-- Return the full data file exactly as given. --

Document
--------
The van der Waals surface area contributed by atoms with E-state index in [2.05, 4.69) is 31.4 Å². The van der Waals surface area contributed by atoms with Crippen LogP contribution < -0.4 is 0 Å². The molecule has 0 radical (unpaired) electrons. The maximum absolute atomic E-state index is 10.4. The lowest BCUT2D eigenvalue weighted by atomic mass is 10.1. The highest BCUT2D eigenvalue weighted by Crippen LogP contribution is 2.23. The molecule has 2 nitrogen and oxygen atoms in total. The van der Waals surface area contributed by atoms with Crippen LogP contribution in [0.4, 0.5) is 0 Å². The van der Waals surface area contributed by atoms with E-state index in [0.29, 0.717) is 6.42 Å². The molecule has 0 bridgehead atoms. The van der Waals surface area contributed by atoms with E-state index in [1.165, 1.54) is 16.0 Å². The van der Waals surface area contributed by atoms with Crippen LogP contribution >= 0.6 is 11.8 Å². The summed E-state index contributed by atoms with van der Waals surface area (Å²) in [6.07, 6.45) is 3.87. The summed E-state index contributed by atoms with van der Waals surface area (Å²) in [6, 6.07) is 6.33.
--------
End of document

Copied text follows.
The van der Waals surface area contributed by atoms with E-state index in [2.05, 4.69) is 31.4 Å². The van der Waals surface area contributed by atoms with Crippen LogP contribution < -0.4 is 0 Å². The molecule has 0 radical (unpaired) electrons. The maximum absolute atomic E-state index is 10.4. The lowest BCUT2D eigenvalue weighted by atomic mass is 10.1. The highest BCUT2D eigenvalue weighted by Crippen LogP contribution is 2.23. The molecule has 2 nitrogen and oxygen atoms in total. The van der Waals surface area contributed by atoms with Crippen LogP contribution in [0.4, 0.5) is 0 Å². The van der Waals surface area contributed by atoms with E-state index in [0.29, 0.717) is 6.42 Å². The molecule has 0 bridgehead atoms. The van der Waals surface area contributed by atoms with E-state index in [1.165, 1.54) is 16.0 Å². The van der Waals surface area contributed by atoms with Crippen LogP contribution >= 0.6 is 11.8 Å². The summed E-state index contributed by atoms with van der Waals surface area (Å²) in [6.07, 6.45) is 3.87. The summed E-state index contributed by atoms with van der Waals surface area (Å²) in [6, 6.07) is 6.33.